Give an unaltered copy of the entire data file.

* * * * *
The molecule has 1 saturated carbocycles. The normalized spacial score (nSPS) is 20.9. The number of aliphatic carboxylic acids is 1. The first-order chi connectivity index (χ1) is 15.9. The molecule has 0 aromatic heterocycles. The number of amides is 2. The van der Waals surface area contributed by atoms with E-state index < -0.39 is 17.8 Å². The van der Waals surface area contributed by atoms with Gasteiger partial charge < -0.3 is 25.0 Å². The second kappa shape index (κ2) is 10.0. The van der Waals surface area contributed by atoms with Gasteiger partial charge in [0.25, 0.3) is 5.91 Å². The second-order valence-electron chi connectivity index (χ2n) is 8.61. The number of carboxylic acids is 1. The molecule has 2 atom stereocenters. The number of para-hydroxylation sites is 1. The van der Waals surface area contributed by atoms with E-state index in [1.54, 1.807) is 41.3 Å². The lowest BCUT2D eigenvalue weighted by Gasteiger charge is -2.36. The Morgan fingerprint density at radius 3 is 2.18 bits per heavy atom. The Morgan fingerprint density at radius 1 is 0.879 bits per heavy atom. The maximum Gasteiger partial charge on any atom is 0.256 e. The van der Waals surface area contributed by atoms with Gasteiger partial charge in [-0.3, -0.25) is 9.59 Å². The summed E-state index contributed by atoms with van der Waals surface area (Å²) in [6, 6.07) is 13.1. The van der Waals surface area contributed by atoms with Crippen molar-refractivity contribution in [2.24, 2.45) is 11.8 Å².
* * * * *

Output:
The molecule has 1 saturated carbocycles. The normalized spacial score (nSPS) is 20.9. The number of aliphatic carboxylic acids is 1. The first-order chi connectivity index (χ1) is 15.9. The molecule has 0 aromatic heterocycles. The number of amides is 2. The van der Waals surface area contributed by atoms with E-state index < -0.39 is 17.8 Å². The van der Waals surface area contributed by atoms with Gasteiger partial charge < -0.3 is 25.0 Å². The second kappa shape index (κ2) is 10.0. The van der Waals surface area contributed by atoms with Gasteiger partial charge in [0.25, 0.3) is 5.91 Å². The second-order valence-electron chi connectivity index (χ2n) is 8.61. The number of carboxylic acids is 1. The molecule has 2 atom stereocenters. The number of para-hydroxylation sites is 1. The van der Waals surface area contributed by atoms with E-state index in [1.54, 1.807) is 41.3 Å². The lowest BCUT2D eigenvalue weighted by Gasteiger charge is -2.36. The Morgan fingerprint density at radius 3 is 2.18 bits per heavy atom. The Morgan fingerprint density at radius 1 is 0.879 bits per heavy atom. The maximum Gasteiger partial charge on any atom is 0.256 e. The van der Waals surface area contributed by atoms with Gasteiger partial charge in [-0.3, -0.25) is 9.59 Å². The summed E-state index contributed by atoms with van der Waals surface area (Å²) in [6, 6.07) is 13.1. The van der Waals surface area contributed by atoms with Crippen molar-refractivity contribution in [2.24, 2.45) is 11.8 Å².